The ACE CRC and IMAS will present a one-day symposium exploring the science and governance of marine geoengineering, on 25 November 2016.

Recent developments in international climate change governance raise new questions as to the development and governance of ocean fertilisation and other marine geoengineering technologies.

The 2015 Paris Agreement on climate change set an ambitious reduction target of ‘well below 2°C’ with the further intention of pursuing ‘efforts to limit the temperature increase to 1.5°C’.

Leading scientists have questioned whether this target can be achieved without the use of geoengineering technologies, especially carbon dioxide removal (CDR) or so-called ‘negative emissions’ technologies. The need to develop CDR technologies is further implicit in article 4 of the Paris Agreement, which refers to the need toachieve a balance between anthropogenic emissions by sources and removals by sinks of greenhouse gases in the second half of this century’.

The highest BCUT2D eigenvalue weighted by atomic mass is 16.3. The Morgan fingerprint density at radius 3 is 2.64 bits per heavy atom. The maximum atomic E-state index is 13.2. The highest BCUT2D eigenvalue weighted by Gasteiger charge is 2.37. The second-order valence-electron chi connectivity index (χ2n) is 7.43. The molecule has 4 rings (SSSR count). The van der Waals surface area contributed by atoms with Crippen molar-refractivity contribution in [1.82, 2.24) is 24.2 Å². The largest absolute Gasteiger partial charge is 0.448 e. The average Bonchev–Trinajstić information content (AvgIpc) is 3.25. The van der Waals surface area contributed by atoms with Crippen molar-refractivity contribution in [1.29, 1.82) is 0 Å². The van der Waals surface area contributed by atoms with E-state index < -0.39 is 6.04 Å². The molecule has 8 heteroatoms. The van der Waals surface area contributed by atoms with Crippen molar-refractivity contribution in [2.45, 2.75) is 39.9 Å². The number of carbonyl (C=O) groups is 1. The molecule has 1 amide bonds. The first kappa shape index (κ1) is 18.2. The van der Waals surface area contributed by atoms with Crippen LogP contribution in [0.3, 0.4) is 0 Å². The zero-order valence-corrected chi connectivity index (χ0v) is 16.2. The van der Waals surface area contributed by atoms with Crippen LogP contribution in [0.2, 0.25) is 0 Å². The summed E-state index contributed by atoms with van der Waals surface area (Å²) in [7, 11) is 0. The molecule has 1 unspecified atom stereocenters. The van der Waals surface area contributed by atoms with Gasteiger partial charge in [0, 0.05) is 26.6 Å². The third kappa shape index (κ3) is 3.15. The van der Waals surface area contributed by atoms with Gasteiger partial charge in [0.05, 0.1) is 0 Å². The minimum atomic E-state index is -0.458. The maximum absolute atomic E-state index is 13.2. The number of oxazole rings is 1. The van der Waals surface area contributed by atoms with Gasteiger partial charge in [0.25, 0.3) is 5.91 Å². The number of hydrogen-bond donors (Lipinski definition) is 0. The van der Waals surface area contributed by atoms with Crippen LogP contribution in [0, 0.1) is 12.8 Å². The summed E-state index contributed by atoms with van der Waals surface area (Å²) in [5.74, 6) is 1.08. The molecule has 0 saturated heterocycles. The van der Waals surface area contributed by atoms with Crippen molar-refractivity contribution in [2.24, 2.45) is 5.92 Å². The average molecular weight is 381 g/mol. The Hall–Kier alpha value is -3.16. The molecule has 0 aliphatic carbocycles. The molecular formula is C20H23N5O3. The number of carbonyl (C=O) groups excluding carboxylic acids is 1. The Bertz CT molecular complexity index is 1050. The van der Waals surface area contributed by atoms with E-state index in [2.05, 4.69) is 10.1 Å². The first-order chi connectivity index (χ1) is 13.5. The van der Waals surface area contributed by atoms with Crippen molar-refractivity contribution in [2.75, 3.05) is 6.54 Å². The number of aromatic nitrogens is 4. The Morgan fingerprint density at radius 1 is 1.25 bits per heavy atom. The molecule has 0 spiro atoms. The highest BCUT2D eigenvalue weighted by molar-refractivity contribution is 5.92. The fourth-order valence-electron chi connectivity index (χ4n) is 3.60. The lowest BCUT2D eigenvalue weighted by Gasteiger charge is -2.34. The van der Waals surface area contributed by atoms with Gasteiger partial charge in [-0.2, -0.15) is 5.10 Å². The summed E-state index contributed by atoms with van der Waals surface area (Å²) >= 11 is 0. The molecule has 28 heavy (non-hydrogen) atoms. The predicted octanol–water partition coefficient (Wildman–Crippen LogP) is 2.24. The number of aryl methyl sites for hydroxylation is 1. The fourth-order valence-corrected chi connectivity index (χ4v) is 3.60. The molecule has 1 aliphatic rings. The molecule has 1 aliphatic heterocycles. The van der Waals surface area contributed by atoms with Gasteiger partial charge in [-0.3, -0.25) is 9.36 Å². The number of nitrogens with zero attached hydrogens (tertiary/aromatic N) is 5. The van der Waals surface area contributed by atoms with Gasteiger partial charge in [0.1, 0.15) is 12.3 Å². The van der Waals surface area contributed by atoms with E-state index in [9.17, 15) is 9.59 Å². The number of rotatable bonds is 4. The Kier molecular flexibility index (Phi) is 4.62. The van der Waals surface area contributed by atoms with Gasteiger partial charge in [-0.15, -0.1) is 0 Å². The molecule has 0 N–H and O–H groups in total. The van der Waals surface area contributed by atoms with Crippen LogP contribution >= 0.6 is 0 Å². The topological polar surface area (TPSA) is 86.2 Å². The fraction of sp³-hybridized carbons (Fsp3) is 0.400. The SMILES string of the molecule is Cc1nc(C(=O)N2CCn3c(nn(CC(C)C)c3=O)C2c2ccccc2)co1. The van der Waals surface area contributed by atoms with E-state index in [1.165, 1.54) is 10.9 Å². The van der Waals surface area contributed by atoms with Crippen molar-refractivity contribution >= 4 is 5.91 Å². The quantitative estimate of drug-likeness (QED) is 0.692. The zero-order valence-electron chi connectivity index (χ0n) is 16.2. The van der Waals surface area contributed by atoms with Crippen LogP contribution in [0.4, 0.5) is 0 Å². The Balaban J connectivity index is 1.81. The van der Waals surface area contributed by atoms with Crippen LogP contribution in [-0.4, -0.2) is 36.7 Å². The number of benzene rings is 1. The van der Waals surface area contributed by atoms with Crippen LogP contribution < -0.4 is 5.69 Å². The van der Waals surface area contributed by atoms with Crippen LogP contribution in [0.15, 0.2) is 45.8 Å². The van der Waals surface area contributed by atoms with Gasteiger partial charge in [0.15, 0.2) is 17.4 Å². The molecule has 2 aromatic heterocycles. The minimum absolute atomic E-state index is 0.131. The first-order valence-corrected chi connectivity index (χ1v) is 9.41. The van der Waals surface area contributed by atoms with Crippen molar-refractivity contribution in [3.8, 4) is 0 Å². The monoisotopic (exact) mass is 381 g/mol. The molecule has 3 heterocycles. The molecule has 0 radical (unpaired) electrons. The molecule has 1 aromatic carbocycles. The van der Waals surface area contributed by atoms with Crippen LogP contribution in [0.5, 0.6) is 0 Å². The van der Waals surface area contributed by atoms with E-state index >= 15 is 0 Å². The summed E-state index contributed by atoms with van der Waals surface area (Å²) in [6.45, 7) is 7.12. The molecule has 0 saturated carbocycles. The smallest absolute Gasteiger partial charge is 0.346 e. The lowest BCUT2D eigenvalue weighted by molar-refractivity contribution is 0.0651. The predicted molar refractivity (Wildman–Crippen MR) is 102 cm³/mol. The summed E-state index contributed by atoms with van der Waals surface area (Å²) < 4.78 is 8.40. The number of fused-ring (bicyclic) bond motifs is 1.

The Paris Agreement places a new spotlight on CDR proposals and the potential role they might play in meeting global temperature targets under the UNFCCC. It appears more likely that CDR proposals will be developed to play a role in addressing anthropogenic climate change.

This potentially elevated role of CDR technologies raises new questions as to the development and governance of marine geoengineering.

The Australian Journal of Maritime and Ocean Affairs has expressed interest in publishing a special edition of articles drawn from this symposium in the second half of 2017.


Authorised by the CEO of the Antarctic Climate and Ecosystems Cooperative Research Centre October 2019.

The ACE CRC was established and supported under the Australian Government’s Cooperative Research Centres Program.

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